HostKey /etc/ssh/ssh_host_ed25519_key

SyslogFacility AUTHPRIV
AuthorizedKeysFile  .ssh/authorized_keys
PasswordAuthentication yes
ChallengeResponseAuthentication no
GSSAPIAuthentication yes
GSSAPICleanupCredentials no
UsePAM yes
X11Forwarding yes

AcceptEnv LANG LC_CTYPE LC_NUMERIC LC_TIME LC_COLLATE LC_MONETARY LC_MESSAGES
AcceptEnv LC_PAPER LC_NAME LC_ADDRESS LC_TELEPHONE LC_MEASUREMENT
AcceptEnv LC_IDENTIFICATION LC_ALL LANGUAGE
AcceptEnv XMODIFIERS

Subsystem   sftp    /usr/libexec/openssh/sftp-server

Match Group chrootsftp
       ChrootDirectory /data/chroot-sftp/%u
        ForceCommand internal-sftp
        X11Forwarding no
        AllowTcpForwarding no

  1. Now restart sshd service then start testing.
# systemctl restart sshd

Or

# service sshd restart


Testing

  • Test SFTP upload and download
 $ sftp sftptest@192.168.1.10
sftptest@192.168.1.10's password: 
Connected to 192.168.1.10.
sftp> ls
sftp> pwd
Remote working directory: /incoming
sftp> mkdir test
sftp> ls
test  
sftp> put test.txt
Uploading test.txt to /incoming/test.txt
test.txt                                      100% 1082     2.8MB/s   00:00    
sftp> get test.txt
Fetching /incoming/test.txt to test.txt
/incoming/test.txt                            100% 1082     1.5MB/s   00:00    
sftp> rm test.txt
Removing /incoming/test.txt
sftp> ls
test  

  • Chroot SFTP test
sftp> cd /etc
Couldn't stat remote file: No such file or directory  <<<<<
sftp> ls /tmp
Can't ls: "/tmp" not found  <<<<
sftp> pwd
Remote working directory: /incoming  
sftp> cd /
sftp> ls
incoming  
sftp> pwd
Remote working directory: /
sftp> 
sftp> cd incoming/
sftp> 
sftp> pwd
Remote working directory: /incoming
sftp> cd /var
Couldn't stat remote file: No such file or directory  <<<<<

  • SSH login test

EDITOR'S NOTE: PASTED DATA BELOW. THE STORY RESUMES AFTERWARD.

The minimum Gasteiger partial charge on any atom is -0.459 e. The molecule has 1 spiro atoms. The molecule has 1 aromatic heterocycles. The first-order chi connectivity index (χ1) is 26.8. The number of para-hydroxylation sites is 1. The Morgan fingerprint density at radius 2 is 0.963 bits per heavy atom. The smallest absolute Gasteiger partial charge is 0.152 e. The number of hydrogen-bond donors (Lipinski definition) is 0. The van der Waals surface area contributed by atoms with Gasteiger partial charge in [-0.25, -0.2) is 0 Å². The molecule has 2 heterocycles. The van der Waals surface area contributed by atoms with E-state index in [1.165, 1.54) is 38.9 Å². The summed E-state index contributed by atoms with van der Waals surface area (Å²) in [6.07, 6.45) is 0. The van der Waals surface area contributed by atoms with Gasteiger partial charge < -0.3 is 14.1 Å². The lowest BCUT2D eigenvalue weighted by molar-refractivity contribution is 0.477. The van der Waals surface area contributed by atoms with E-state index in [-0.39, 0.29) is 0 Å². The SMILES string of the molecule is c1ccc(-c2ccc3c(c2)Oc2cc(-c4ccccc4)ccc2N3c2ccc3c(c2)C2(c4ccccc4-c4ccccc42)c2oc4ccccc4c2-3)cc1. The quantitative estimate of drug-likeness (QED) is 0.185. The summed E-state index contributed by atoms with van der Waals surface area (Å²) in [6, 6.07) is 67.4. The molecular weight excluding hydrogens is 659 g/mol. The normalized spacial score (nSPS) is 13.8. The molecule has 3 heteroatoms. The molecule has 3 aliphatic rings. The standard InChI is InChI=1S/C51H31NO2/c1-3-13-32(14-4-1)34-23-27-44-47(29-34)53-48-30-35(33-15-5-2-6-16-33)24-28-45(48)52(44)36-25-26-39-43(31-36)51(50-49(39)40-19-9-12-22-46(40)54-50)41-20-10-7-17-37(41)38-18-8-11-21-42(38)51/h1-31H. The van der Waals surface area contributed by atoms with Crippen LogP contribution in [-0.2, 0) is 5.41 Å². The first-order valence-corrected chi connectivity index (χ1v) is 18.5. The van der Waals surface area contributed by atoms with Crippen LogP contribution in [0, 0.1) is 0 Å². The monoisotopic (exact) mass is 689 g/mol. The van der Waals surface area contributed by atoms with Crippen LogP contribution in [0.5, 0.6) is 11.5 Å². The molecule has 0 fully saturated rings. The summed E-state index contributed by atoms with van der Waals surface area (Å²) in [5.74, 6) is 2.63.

$ ssh sftptest@192.168.1.10
sftptest@192.168.1.10's password: 
This service allows sftp connections only.  <<<<<<
Connection to 192.168.1.10 closed


Chroot Configuration for specific user

  • If there is a need to configure chroot sftp for a specific user only and bind the user to /home/$user directory, use the following sample configuration.

  • The following configuration uses sftp1 test account for demonstration.

# create user
useradd  sftp1 -s /sbin/nologin

# setup home directory
mkdir -p /home/sftp1/incoming

# Setup permission and ownership
chown root /home/sftp1
chmod 755 /home/sftp1
chown sftp1 /home/sftp1/incoming
chmod 700 /home/sftp1/incoming

  • Append the following configuration in /etc/ssh/sshd_config file.
### Chroot SFTP Configuration for specific user
Match User sftp1
        ChrootDirectory /home/sftp1
        ForceCommand internal-sftp
        X11Forwarding no
        AllowTcpForwarding no

  • Restart sshd service and start testing.

  • After login switch to incoming directory and then transfer file.


Additional or optional configuration

  • If there is a need to bind all sftp users to their designated home directory, apply the following configuration.
  • With this configuration you won’t find any difficulty to set passwordless sftp login
  • Setup home directory as usual in /home/$user directory.
  • Set appropriate permission and ownership as per the above given example.

Create user account

groupadd chrootsftp
useradd -g chrootsftp sftptest -m -s /sbin/nologin
passwd sftptest

Append the following configuration in /etc/ssh/sshd_config file.

### Chroot SFTP Configuration for specific group
Match Group chrootsftp
        ChrootDirectory %u
        ForceCommand internal-sftp
        X11Forwarding no
        AllowTcpForwarding no

Restart sshd service and start testing.


Related articles

If you have enjoyed the above article, refer to following related articles:

You May Also Like

avatar

About the Author: TekFik

TekFik is a technical blogging site helps techies and engineers to solve their day to day issues and also allows everyone to share knowledge and feedback. Please feel free to contact us at tekfik.rd@gmail.com if there is anything.

1 Comment

  1. Pingback: Sham

Leave a Reply

Your email address will not be published. Required fields are marked *